By Amy Goldstein
Jim Polito believes that, for his parents and grandparents, the federal government should keep its promise to provide them a guaranteed monthly income, through Social Security, that they came to expect during their working lives. But Polito doesn't believe in it for himself.
"I believe in personal savings," the 34-year-old Rhode Island resident told Vice President Gore, four members of Congress and a panel of economic experts today at a forum to discuss the cloudy future of the nation's retirement program. "I want to grow a little victory garden on my own."
Polito's sentiment, in favor of trading in all or part of the government-run Social Security system for personal savings accounts, is gaining adherents around the country. It has been bolstered by several prominent conservative think tanks and is gaining the support of Republicans and a few Democrats. Though the degree varies, the underlying theme of privatization is to give individuals a say in how their Social Security taxes are invested, by reducing government benefits while allowing people to put some portion of the money into higher-earning stocks.
And while the White House is sponsoring a year-long public dialogue on Social Security through sessions such as today's as a prelude to a full-scale political debate next year, many other Democrats are beginning to worry they already have lost ground in molding public opinion. As a result, they are beginning a counteroffensive, stepping up efforts to advance their own ideas for revamping the program, and becoming more vocal in warning of the potential risks of entrusting too much retirement income to the unpredictable stock market.
Their efforts were on display here today, even as Gore sought to maintain the official neutrality that is the White House's strategy on Social Security for now.
"If you want to shoot craps, understand you could win or you could lose," said Rep. Charles B. Rangel (D-N.Y.), one of the members of Congress who accompanied the vice president here. "This system is broken and has to be fixed, but it shouldn't be done in," Rangel said to the gathered crowd of southern New Englanders.
For Gore, today's forum, the second of four being held around the country this year, was an opportunity to step out front on one of the dominant -- and one of the trickiest -- social policy questions that will be in play as he approaches the 2000 presidential election.
With President Clinton away in China, it was Gore's turn to show his sensitivity to the issue's nuances and to play the role of teacher.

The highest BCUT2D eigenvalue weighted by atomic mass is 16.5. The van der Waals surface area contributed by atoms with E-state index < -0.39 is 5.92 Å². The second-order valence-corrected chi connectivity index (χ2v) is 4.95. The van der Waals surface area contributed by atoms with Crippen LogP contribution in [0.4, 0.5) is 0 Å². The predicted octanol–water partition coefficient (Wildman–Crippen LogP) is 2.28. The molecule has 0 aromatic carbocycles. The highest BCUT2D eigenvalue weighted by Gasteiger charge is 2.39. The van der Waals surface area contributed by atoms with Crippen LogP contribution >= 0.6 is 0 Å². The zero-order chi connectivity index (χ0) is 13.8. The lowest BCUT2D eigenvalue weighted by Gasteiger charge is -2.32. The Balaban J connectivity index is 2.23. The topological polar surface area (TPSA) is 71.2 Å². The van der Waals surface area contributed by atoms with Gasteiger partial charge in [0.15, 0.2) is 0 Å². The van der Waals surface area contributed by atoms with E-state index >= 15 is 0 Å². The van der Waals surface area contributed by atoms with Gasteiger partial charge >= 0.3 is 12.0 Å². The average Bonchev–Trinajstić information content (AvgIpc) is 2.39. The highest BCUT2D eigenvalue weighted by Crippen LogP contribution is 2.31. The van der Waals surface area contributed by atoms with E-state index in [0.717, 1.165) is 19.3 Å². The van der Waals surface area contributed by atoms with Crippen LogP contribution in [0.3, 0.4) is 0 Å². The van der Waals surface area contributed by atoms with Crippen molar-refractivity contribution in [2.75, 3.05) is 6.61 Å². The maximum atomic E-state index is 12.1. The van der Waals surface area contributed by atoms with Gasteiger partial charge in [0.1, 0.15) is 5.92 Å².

Using colored charts as his props, Gore gave a primer on the conditions that are putting increasing pressures on the Depression-era program that is the main source of retirement income for two-thirds of Americans. He talked of the nation's dwindling ratio of workers to retirees, the tendency of Americans to live longer and the trend in which growing numbers of workers retire early. By 2032, the most recent forecasts predict, the program's trust fund will begin to run out of money.
He suggested that some ideas for shoring up Social Security, such as raising the age at which people become eligible for benefits, might have an especially harsh effect on certain parts of the population, such as people who "work in hard, physical jobs" that can be difficult to continue in as they age.
Gore veered momentarily from the White House's usually steadfast neutrality on how the looming problem should be addressed to question the soundness of privatization. "Some of the more radical schemes, the extensive privatization proposals, would carry some higher risk, to say the least," he said. And he noted that the head of Chile's retirement system, which relies entirely on investments in the private market, recently urged Chileans approaching retirement to keep working a little longer because of downturns in that country's stock market.
But for the most part, Gore left the overt efforts to redefine the debate to some of those who shared the podium at a conference center here. He reiterated Clinton's intention to convene a White House summit on Social Security in December and to try to make the issue a central part of the political agenda shortly after the next Congress begins in January.
Other Democrats are reluctant to wait that long to make their preferences known. At the request of the House Democratic leadership, Rep. Earl Pomeroy (D-N.D.) is preparing legislation that he hopes will be ready in about a month. His bill will rely on the stock market to some degree, but in a way that is fundamentally different from the calls for personal investment accounts.
Pomeroy said this week that his bill will call for the government itself to invest about half of the Social Security trust fund in stocks, in a strategy that he says would take advantage of the potential for higher returns on Wall Street without putting individuals at risk.
"Who's better able to withstand the fluctuation of the stock market -- the United States of America or an individual about to hit 65 and retire?" he said in an interview.
Meanwhile, Sen. Edward M. Kennedy (D-Mass.) is considering introducing legislation for what would be portrayed as a mainstream Democratic approach in the Senate.
The legislative activity is occurring as interest groups opposed to making Social Security private are intensifying their own efforts. The Institute for America's Future, a liberal advocacy group on economic issues, is beginning to forge a coalition with organizations representing women, minorities and people with disabilities.
One participant in that fledgling alliance, the AFL-CIO, has been meeting with congressional Democrats and is preparing for a massive education campaign on Social Security among its members.
Staff writer Juliet Eilperin in Washington contributed to this report.
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